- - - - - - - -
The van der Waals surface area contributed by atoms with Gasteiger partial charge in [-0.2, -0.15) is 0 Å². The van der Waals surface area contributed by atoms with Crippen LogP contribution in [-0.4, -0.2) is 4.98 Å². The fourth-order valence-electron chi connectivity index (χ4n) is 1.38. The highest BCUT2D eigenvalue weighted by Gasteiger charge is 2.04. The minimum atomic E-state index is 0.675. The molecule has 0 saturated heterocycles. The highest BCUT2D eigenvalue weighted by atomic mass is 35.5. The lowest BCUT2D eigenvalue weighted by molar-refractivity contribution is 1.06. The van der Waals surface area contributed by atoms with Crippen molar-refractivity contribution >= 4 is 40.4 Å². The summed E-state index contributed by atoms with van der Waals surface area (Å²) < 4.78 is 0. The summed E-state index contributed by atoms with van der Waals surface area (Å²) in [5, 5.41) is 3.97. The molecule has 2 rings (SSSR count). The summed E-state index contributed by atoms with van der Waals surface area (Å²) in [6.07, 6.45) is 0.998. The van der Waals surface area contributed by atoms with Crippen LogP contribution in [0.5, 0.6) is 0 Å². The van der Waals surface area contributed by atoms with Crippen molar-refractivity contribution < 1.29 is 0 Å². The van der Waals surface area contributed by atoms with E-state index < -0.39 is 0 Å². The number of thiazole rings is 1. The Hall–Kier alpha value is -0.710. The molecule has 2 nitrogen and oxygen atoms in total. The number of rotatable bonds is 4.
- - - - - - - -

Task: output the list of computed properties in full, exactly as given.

The van der Waals surface area contributed by atoms with Gasteiger partial charge in [-0.2, -0.15) is 0 Å². The van der Waals surface area contributed by atoms with Crippen LogP contribution in [-0.4, -0.2) is 4.98 Å². The fourth-order valence-electron chi connectivity index (χ4n) is 1.38. The highest BCUT2D eigenvalue weighted by Gasteiger charge is 2.04. The minimum atomic E-state index is 0.675. The molecule has 0 saturated heterocycles. The highest BCUT2D eigenvalue weighted by atomic mass is 35.5. The lowest BCUT2D eigenvalue weighted by molar-refractivity contribution is 1.06. The van der Waals surface area contributed by atoms with Crippen molar-refractivity contribution >= 4 is 40.4 Å². The summed E-state index contributed by atoms with van der Waals surface area (Å²) < 4.78 is 0. The summed E-state index contributed by atoms with van der Waals surface area (Å²) in [5, 5.41) is 3.97. The molecule has 2 rings (SSSR count). The summed E-state index contributed by atoms with van der Waals surface area (Å²) in [6.07, 6.45) is 0.998. The van der Waals surface area contributed by atoms with Crippen LogP contribution in [0.5, 0.6) is 0 Å². The van der Waals surface area contributed by atoms with Crippen molar-refractivity contribution < 1.29 is 0 Å². The van der Waals surface area contributed by atoms with E-state index < -0.39 is 0 Å². The number of thiazole rings is 1. The Hall–Kier alpha value is -0.710. The molecule has 2 nitrogen and oxygen atoms in total. The number of rotatable bonds is 4.